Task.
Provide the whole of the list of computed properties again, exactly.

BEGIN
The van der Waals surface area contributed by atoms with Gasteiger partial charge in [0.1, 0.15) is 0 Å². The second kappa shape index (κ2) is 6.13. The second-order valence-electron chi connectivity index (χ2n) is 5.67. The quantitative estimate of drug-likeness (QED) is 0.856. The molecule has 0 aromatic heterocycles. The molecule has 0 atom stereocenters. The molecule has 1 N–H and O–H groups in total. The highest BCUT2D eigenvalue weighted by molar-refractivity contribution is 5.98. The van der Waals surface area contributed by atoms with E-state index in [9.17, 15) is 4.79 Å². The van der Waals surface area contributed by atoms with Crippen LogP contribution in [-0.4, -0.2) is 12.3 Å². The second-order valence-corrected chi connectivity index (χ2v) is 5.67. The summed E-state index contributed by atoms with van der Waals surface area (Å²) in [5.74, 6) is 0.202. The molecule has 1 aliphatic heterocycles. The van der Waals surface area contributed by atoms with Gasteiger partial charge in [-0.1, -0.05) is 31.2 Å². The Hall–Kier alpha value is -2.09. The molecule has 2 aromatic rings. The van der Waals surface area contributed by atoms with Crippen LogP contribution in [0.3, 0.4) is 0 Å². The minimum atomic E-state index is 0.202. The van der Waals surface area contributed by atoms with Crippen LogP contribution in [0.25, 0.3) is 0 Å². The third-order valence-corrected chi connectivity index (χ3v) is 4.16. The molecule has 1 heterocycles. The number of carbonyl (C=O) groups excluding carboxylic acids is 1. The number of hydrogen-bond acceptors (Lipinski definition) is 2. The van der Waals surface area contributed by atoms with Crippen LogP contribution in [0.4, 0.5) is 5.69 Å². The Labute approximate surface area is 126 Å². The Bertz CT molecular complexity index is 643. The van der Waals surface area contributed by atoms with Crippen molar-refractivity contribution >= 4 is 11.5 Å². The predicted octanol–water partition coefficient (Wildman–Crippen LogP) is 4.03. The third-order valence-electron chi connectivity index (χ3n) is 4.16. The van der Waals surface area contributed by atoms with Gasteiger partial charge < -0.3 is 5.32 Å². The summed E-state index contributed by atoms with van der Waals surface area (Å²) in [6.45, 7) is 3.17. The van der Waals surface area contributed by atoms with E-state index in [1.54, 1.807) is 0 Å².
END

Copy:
The van der Waals surface area contributed by atoms with Gasteiger partial charge in [0.1, 0.15) is 0 Å². The second kappa shape index (κ2) is 6.13. The second-order valence-electron chi connectivity index (χ2n) is 5.67. The quantitative estimate of drug-likeness (QED) is 0.856. The molecule has 0 aromatic heterocycles. The molecule has 0 atom stereocenters. The molecule has 1 N–H and O–H groups in total. The highest BCUT2D eigenvalue weighted by molar-refractivity contribution is 5.98. The van der Waals surface area contributed by atoms with E-state index in [9.17, 15) is 4.79 Å². The van der Waals surface area contributed by atoms with Crippen LogP contribution in [-0.4, -0.2) is 12.3 Å². The second-order valence-corrected chi connectivity index (χ2v) is 5.67. The summed E-state index contributed by atoms with van der Waals surface area (Å²) in [5.74, 6) is 0.202. The molecule has 1 aliphatic heterocycles. The van der Waals surface area contributed by atoms with Gasteiger partial charge in [-0.1, -0.05) is 31.2 Å². The Hall–Kier alpha value is -2.09. The molecule has 2 aromatic rings. The van der Waals surface area contributed by atoms with Crippen LogP contribution in [0.3, 0.4) is 0 Å². The minimum atomic E-state index is 0.202. The van der Waals surface area contributed by atoms with Crippen LogP contribution in [0.25, 0.3) is 0 Å². The third-order valence-corrected chi connectivity index (χ3v) is 4.16. The molecule has 1 heterocycles. The number of carbonyl (C=O) groups excluding carboxylic acids is 1. The number of hydrogen-bond acceptors (Lipinski definition) is 2. The van der Waals surface area contributed by atoms with Crippen LogP contribution in [0.4, 0.5) is 5.69 Å². The Labute approximate surface area is 126 Å². The Bertz CT molecular complexity index is 643. The van der Waals surface area contributed by atoms with Crippen molar-refractivity contribution >= 4 is 11.5 Å². The predicted octanol–water partition coefficient (Wildman–Crippen LogP) is 4.03. The third-order valence-electron chi connectivity index (χ3n) is 4.16. The van der Waals surface area contributed by atoms with Gasteiger partial charge < -0.3 is 5.32 Å². The summed E-state index contributed by atoms with van der Waals surface area (Å²) in [6.45, 7) is 3.17. The van der Waals surface area contributed by atoms with E-state index in [1.54, 1.807) is 0 Å².